The CER is the regulator for the electricity and natural gas sectors in Ireland. To connect to the electricity network, a generator connecting must hold an Authorisation to Construct or Reconstruct a Generating Station and a Generator Licence.
The CER was assigned responsibility over the regulation of the Irish electricity sector following the enactment of the Electricity Regulation Act, 1999, and its roles and responsbilities have expanded since with new legislation. The CER's roles have involved the liberalisation of the electricity generation and retail (supply) market in order to encourage the entry of competition and new investment. Market rules were established for both a wholesale electricity market and a retail electricity market, while licensing processes and procedures were introduced for all market participants. The electricity sector has continued to develop under the regulatory guidance of the CER.
The CER regulates the monopoly electricity transmission and distribution systems (high and low voltage wires/pylons) with the aim of delivering "value for money" for the end customer.
In November 2007 the wholesale Single Electricity Market (SEM) went live across the island of Ireland. The SEM is regulated by the SEM Commitee, consisting of the CER in Dublin, the Utility Regulator in Belfast and an independent member.
The retail electricity market opened fully to competition on 19 February 2005 and independent companies now supply almost half of electricity consumed (by volume) in Ireland..
Power generation in Ireland is carried out by ESB Power Generation (ESB PG) as well as by a number of independently owned power stations.
These stations generate electricity from fuels such as oil, coal and gas, as well as indigenous fuels including hydro, wind, peat and biomass.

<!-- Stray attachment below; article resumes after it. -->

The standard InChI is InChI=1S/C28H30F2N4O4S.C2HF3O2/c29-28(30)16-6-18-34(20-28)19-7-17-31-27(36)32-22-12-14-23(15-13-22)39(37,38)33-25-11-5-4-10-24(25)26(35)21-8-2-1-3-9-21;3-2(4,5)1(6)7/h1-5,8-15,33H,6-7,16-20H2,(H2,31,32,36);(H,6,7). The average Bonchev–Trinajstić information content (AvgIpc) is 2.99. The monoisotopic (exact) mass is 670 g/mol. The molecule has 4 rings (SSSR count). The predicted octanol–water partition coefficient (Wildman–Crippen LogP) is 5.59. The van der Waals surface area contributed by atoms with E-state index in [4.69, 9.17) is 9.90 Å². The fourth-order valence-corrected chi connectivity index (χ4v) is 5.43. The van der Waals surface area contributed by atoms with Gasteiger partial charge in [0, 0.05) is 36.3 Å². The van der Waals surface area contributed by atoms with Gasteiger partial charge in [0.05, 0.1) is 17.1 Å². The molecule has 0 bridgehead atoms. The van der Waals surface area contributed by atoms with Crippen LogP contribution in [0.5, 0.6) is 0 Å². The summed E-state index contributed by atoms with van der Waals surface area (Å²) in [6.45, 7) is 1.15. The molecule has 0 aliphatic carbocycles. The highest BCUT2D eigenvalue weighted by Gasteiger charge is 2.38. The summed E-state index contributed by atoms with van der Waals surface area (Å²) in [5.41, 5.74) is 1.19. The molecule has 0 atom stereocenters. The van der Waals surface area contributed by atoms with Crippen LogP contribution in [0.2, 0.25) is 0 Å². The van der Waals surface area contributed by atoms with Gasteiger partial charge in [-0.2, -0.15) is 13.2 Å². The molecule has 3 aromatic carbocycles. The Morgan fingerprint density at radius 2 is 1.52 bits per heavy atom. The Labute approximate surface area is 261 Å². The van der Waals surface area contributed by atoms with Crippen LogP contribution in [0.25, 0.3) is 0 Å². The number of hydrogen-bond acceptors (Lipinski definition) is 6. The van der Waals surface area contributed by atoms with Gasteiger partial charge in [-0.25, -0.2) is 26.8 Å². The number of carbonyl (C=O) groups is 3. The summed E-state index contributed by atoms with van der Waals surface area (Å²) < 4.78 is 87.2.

To connect to the electricity network, a generator connecting must hold an Authorisation to Construct or Reconstruct a Generating Station and a Generator Licence.
The CER is responsible for assessing and for granting or refusing to grant these permits. The conditions imposed in the Authorisation and in the Licence must be met by the generator and compliance is monitored by the CER on an ongoing basis.
Under section 16 of the Electricity Regulation Act anyone wishing to construct a new generating station or reconstruct an existing generating station must obtain an authorisation from the CER prior to commencing work.
Under section 14 of the Electricity Regulation Act all generators must obtain a generation licence from the CER. The CER can consider a number of factors in evaluating a licence application. These may include, for example, the availability of sufficient appropriate financial, managerial or technical resources to ensure that the generator is able to comply with the terms and conditions that govern the electricity generation licence.
For further details click on the link to the CER website in the 'Associated Links' section of this page.